Jason Stockley, the St. Louis police officer who was acquitted of first-degree murder Friday, is sharing his side of the story about what happened when he shot Anthony Lamar Smith on Dec. 20 2011.
Stockley said he never had any hesitation about discussing the case but was prevented by a gag order from the judge.
Stockley, who broke department policy and carried an AK-47 for intimidation purposes, told a reporter with the St. Louis Post Dispatch in an exclusive interview that he was not guilty of murder and relieved by the verdict.
“It feels like a burden has been lifted, but the burden of having to kill someone never really lifts,” he said on Friday, Sept. 15.
“The taking of someone’s life is the most significant thing one can do, and it’s not done lightly. And it’s not something that should ever be celebrated. It’s just a horrible experience altogether. But sometimes it’s necessary,” he said.
In the span of six minutes, Stockley and his partner attempted to block Smith into a parking spot at a Church’s Chicken, Smith swerved his car out of the parking space, nearly hitting Stockley, and raced away. Stockley, carrying an AK-47, shot his department issued handgun at the vehicle, rejoined his partner in their SUV, chased Smith, crashed into him, approached the drivers window and shot Smith.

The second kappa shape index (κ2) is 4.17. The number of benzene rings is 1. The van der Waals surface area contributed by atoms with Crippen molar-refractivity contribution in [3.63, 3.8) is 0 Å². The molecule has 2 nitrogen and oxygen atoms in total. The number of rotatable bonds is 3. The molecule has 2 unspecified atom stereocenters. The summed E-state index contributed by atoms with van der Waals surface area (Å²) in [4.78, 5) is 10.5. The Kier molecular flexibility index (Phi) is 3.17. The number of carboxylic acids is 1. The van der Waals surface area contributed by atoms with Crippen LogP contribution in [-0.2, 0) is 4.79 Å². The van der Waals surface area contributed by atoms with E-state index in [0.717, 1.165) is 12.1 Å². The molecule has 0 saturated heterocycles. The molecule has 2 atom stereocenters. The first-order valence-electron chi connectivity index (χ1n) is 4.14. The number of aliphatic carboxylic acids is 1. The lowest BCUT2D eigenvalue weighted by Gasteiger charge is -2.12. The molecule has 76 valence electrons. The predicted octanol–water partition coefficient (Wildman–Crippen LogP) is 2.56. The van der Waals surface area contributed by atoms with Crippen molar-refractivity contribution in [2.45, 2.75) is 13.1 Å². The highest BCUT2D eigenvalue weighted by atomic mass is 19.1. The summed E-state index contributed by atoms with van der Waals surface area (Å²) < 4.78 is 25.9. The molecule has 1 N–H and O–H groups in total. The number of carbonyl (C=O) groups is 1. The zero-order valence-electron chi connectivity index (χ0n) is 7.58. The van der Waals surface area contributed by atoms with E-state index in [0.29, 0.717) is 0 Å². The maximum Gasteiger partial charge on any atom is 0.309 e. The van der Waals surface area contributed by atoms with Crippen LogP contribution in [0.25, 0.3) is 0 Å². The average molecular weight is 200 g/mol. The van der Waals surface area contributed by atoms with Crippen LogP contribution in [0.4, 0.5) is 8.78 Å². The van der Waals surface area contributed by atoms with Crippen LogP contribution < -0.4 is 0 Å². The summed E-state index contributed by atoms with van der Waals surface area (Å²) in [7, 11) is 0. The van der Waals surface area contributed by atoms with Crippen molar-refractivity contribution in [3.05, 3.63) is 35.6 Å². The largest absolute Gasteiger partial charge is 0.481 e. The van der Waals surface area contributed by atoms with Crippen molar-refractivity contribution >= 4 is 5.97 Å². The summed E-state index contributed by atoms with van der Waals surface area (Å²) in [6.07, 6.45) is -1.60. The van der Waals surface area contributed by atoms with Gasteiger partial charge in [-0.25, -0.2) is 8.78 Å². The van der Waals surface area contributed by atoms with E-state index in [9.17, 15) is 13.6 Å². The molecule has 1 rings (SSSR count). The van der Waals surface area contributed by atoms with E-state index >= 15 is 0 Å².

Stockley described the incident as a “completely reactionary event.”
“If he takes off on car, we follow. He turns left, we turn left. And unfortunately you are reacting in those few seconds, you have to make decisions based on limited information, limited time. And they are the most important decisions you ever make because they could be your last. And it’s very stressful, and in the end, regardless of what happens, nobody wins,” he said.
Stockley said he did not remember uttering that he would kill Smith after he got back in the SUV, saying the first time he heard that was in an interview with the FBI. Nor could he recall the context of the remark. But he said he was certain he had no plan to kill Smith.
Stockley rejected claims that he planted the gun he found in Smith’s car, noting that there were police surrounding the vehicle as he went through it, the rear windows were blown out from the crash, and the driver’s door was open with people looking in as he went through the car.
“I did not murder Anthony Lamar Smith. I did not plant a gun … There was an imminent threat to my life,” said Stockley.
Prosecutors alleged Stockley planted the gun found in Smith’s car after Stockley’s DNA was the only DNA found on it.
Stockley said his main concern had become the first responders who would be face to face with protesters.
“I don’t want anyone to be hurt in any way over this,” sickly said.
Protests began soon after the verdict was handed down with a march toward police headquarters to call for officers’ resignations. While largely peaceful at the start, a Fox2 reporter had three water bottles thrown at him and was surrounded and shoved—one protester confronting him aggressively.
As the night went on, protests turned ugly. Two police officers suffered injuries after bricks were thrown at them and the mayor’s house was damaged by thrown rocks. Police deployed pepper spray after the protest was deemed illegal because it was no longer peaceful.
Stockley, 36, left St. Louis and police work to take a management job at an oil company in Houston, Texas.